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Finally a definitive review making clear the limits of the Mozart effect (namely that it's a very small effect when it occurs, and it only occurs in very specific circumstances).

Some years ago I wrote an article discussing the fact that the so-called Mozart effect has proved very hard to replicate since its ‘discovery’ in 1993, but now we have what is regarded as a definitive review, analyzing the entirety of the scientific record on the topic (including a number of unpu

Another study confirms the effects of meditation training on visual perception.

Another study showing the cognitive benefits of meditation has revealed benefits to perception and attention.

Love this one! A series of experiments with college students has revealed that a glowing, bare light bulb can improve your changes of solving an insight problem.

Love this one! A series of experiments with college students has revealed that a glowing, bare light bulb can improve your changes of solving an insight problem. In one experiment, 79 students were given a spatial problem to solve.

A mouse study has found working memory training improved their proficiency on a wide range of cognitive tests, and helped them better retained their cognitive abilities into old age.

A study in which 60 young adult mice were trained on a series of maze exercises designed to challenge and improve their working memory ability (in terms of retaining and using current spatial information), has found that the mice improved their proficiency o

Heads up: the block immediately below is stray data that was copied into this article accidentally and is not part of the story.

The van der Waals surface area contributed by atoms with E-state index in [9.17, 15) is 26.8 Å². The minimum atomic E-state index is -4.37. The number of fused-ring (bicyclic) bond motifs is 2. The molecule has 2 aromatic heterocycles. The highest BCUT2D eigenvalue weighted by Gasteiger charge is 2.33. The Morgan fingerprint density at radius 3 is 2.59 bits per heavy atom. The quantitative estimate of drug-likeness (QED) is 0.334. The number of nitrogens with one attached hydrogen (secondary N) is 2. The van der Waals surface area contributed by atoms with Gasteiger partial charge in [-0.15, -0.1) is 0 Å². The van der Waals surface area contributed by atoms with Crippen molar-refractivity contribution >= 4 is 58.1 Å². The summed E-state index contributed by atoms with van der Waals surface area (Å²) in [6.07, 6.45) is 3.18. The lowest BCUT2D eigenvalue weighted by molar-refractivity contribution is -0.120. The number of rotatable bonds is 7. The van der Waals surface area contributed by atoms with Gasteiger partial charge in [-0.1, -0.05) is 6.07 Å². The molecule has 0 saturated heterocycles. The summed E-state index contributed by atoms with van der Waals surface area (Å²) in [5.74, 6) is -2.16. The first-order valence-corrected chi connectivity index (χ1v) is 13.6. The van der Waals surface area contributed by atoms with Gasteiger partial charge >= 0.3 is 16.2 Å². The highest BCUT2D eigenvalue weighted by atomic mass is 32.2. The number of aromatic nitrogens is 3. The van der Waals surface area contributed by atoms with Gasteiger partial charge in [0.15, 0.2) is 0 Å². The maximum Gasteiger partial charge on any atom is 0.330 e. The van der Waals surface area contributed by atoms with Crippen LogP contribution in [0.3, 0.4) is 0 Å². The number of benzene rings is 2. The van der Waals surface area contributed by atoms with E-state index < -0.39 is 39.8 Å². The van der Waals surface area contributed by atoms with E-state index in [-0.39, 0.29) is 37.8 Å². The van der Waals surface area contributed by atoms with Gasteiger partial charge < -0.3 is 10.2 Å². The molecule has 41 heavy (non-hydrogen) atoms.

An intriguing set of experiments has showed how you can improve vision by manipulating mindset.

An intriguing set of experiments showing how you can improve perception by manipulating mindset found significantly improved vision when:

Great news for those who crave the benefits of meditation but find the thought a bit intimidating! Adding to evidence that long-term mindfulness meditation practice promotes executive functioning and the ability to sustain attention, a small study has found cognitive benefits from as little as four sessions of 20 minutes.

Great news for those who crave the benefits of meditation but find the thought a bit intimidating!

The recent report splashed all over the press that supposedly found playing online brain games makes you no smarter than surfing the Internet demonstrated no more than we already know: that transfer beyond the specific tasks you practise is very rare, and that well-educated people who are not deprived of mental stimulation and have no health or disability problems are not the people likely to be helped by such games.

A six-week study got a lot of press last month. The study involved some 11,000 viewers of the BBC's science show "Bang Goes the Theory", and supposedly showed that playing online brain games makes you no smarter than surfing the Internet to answer general knowledge questions.

Despite the popularity of brainstorming as a strategy for producing ideas and new perspectives, it appears that participation in a group actually reduces the number of ideas produced (compared to the number of ideas that would be produced if the participants though

A number of studies have demonstrated the effectiveness of the keyword mnemonic for short-term recall, for example:

When a group of people work together to remember an event, the group do appear to recall more than an individual working alone, but do they recall more than the sum of the memories each individual recalls?

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